App Anatomy 101
The short-but-happy life of an iPad app begins when a user launches it by tapping its icon on the iPad Home screen. The system launches your app by calling its main function.
The main function does only three things:
- Sets up an autorelease pool:
NSAutoreleasePool * pool = [[NSAutoreleasePool alloc] init];
- Calls the UIApplicationMain function to create the application object
and delegate and set up the event loop. The template uses the first nil
as the principle class name so that UIApplication is the assumed
name, and it specifies the second nil to load the delegate object from
the application's main nib file:
int retVal = UIApplicationMain(argc, argv, nil, nil);
- At termination, releases the autorelease pool:
To be honest, this whole main function thing isn't something you even need to think about. What's important is what happens when the UIApplicationMain function is called. Here's the play-by-play:
- The main nib file is loaded.
A nib file is a resource file that contains the specifications for one or more objects. The main nib file usually contains a window object of some kind, the application delegate object, and any other key objects. When the file is loaded, the objects are reconstituted (think "instant application") in memory.
In the DeepThoughts app you just started (with a little help from the aforementioned View-based Application template), this is the moment of truth when the DeepThoughtsAppDelegate and DeepThoughtsViewController objects are created along with the main window.
- The application delegate (DeepThoughtsAppDelegate) receives the
The application:didFinishLaunchingWithOptions: message tells the delegate when the application has launched. In this step, you initialize and set up your application. You have a choice here: You may want to display your main application window as if the user were starting from scratch, or you may want the window to look the way it did when the user last exited the application. The application delegate object is a custom object that you code. It's responsible for some of the application-level behavior of your application.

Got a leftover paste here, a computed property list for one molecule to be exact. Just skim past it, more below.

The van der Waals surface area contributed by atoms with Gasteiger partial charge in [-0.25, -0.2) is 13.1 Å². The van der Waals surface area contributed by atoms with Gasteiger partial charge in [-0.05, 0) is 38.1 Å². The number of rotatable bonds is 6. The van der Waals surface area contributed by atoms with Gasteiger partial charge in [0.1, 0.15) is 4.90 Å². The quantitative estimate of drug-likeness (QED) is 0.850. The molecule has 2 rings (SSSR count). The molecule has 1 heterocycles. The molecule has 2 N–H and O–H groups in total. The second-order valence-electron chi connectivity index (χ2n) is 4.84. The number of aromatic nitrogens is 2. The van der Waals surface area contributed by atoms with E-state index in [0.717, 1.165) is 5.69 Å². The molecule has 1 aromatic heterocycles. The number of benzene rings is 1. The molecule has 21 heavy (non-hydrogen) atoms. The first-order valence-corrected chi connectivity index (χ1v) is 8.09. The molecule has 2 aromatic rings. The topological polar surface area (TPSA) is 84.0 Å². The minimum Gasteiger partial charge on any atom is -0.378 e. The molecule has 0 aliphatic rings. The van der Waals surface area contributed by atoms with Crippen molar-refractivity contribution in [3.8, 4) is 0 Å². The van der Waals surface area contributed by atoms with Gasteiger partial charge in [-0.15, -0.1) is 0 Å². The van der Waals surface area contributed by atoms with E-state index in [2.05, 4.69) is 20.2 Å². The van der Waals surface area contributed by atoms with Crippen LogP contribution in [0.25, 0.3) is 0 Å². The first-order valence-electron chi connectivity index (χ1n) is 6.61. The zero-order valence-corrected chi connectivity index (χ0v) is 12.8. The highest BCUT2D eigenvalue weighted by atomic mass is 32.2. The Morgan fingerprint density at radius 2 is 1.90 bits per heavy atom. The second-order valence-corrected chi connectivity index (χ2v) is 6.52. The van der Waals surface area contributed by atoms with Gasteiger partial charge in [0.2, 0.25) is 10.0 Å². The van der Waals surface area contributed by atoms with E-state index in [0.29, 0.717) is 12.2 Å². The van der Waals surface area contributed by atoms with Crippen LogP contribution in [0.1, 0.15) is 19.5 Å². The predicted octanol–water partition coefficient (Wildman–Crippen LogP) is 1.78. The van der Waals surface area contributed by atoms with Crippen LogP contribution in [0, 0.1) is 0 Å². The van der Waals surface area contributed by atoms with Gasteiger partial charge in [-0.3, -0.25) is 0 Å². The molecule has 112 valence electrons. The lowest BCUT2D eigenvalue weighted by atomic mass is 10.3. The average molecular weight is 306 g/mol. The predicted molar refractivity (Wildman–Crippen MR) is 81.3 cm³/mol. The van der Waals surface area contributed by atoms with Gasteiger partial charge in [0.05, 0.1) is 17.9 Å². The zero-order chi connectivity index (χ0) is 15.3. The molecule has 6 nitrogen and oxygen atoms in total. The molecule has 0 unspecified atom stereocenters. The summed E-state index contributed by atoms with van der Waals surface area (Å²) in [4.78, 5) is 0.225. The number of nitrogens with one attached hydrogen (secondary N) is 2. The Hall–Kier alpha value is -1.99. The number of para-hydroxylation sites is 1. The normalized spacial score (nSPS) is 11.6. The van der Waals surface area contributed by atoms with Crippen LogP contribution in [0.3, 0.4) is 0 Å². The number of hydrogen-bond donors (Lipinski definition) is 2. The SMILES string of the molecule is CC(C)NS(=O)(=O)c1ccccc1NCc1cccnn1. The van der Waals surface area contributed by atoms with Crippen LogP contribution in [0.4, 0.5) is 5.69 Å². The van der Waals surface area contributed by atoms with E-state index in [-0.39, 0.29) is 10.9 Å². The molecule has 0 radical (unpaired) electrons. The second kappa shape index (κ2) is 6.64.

- The UIKit framework sets up the event loop.
The event loop is the code responsible for polling input sources - the screen, for example. Events, such as touches on the screen, are sent to the object - say, a controller - that you have specified to handle that kind of event. These handling objects contain the code that implements what you want your app to do in response to that particular event. A touch on a control may result in a change in what the user sees in a view, a switch to a new view.
- The normal processing of your application is interrupted.
In iOS 4.2, your application must be able to handle situations where its normal processing is interrupted. The interruption may be temporary - for example, an incoming FaceTime call, calendar alerts, or the user pressing the Sleep/Wake button - or it may be a permanent one, such as when the user switches out of your app and your app begins the transition to its background state, where it's suspended to conserve power but remains in memory. iOS sends you a number of messages to let you know exactly what's happening and also give you the opportunity to do things such as save user data and state information - saving where the user was in the application.
Remember Saving is important, because whether the application is interrupted, sent to its background state, or terminated, when the time comes for it to launch again and the UIApplicationMain sends the application delegate the applicationDidFinishLaunching WithOptions message, you can restore the application to where the user left off.
- When the user performs an action that would cause your app to quit,
UIKit notifies your app and begins the termination process.
With iOS 4.2, the Terminator doesn't seek and destroy your app - it's simply moved to the inactive state and then the background state. (See "Responding to interruptions" in this tutorial.) But under some circumstances, your application can in fact be terminated.